I've recently installed netdata on an Amazon EC2 debian instance that I have. Netdata is pretty cool, nice charts/graphs, painlessly easy to install (compared to others.)

A number of times each day I receive a message such as

1m ipv4 udp receive buffer errors = 9 errors
number of UDP receive buffer errors during the last minute

and a few minutes later, a recovery message. There are probably hundreds of errors indicated with UDP/TCP through out the day. I also see a similar pattern on a server I have runnning at home.

I've used other monitoring packages over the years and have never seen errors of this type. I suspect some level of errors, especially on UDP, are normal, is that right? Is this expected behavior? Can I turn off the monitoring of these alarms?

I've moved to a second NIC on the machine at home with no essential change in behavior.

This Acceptable number of ethernet errors in a medium sized environment? suggests that I might have a serious problem, and I can certainly try other NICs at home. But however would I solve this on my EC2 instance?

It may also be worth noting that logwatch reports no problems at all, but then, it may not be configured for this.

Thanks for guidance.

up vote 1 down vote accepted

netdata uses statsd as the metrics collection system. This is a UDP based protocol which is incredibly fast and efficient, but at high rates can overflow the recv_buffer of the ingress node. The default receive buffer is around 1M - so if the statsd agent isn't able to consume quick enough to keep the buffer from filling up, the kernel will drop datagrams.

The simple solution is to increase your recv buffer to a larger size to handle spikes - this usually solved issues of UDP buffer overruns. If you still consistently see the log above, you will need to increase the CPU capacity of the machine or move to a more performant statsd implementation (we had to move from the standard nodejs based statsd client to a C++ based one).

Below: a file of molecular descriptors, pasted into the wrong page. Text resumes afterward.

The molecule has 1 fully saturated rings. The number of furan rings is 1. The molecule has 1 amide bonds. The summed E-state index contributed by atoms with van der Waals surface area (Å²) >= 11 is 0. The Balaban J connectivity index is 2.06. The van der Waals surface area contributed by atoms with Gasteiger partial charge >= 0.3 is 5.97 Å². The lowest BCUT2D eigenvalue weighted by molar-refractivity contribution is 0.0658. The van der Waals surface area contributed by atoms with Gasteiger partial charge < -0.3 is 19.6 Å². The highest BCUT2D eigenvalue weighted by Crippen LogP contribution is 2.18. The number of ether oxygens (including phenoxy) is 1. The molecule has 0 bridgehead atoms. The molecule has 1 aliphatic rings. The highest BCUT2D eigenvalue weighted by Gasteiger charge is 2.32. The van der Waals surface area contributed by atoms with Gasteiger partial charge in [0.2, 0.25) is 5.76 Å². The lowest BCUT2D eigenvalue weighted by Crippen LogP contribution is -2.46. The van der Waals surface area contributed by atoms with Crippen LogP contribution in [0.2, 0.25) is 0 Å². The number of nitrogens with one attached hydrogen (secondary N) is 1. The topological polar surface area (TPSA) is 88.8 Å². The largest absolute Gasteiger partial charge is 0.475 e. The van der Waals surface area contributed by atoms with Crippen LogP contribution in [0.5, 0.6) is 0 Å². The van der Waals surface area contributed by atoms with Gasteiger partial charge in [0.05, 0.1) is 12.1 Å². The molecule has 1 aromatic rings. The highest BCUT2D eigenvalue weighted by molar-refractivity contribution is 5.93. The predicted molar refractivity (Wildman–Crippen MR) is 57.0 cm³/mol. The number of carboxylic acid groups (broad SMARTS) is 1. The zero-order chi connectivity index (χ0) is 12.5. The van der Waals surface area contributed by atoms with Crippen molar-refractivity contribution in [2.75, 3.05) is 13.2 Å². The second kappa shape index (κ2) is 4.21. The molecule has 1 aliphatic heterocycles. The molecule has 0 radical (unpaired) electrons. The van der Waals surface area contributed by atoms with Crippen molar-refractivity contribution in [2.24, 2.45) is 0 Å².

To increase the buffer sizes, use the following commands:

# echo "net.core.rmem_default=8388608" >> /etc/sysctl.conf
# echo "net.core.rmem_max=16777216" >> /etc/sysctl.conf
# sysctl -p

The above parameters are very aggressive, and will increase the memory usage of the kernel stack. You may want to start at smaller values and increase from there - the traditional ratio is max = default * 2.

More information is available here: https://www.ibm.com/support/knowledgecenter/en/SSQPD3_2.6.0/com.ibm.wllm.doc/UDPSocketBuffers.html

  • @Brennan Smith: many thanks for this. I've tweaked things over the last day or so and finally have values that seem to work. I've set a max buffer of 750K and that seems to be the right number. – bo gusman Mar 2 at 18:42

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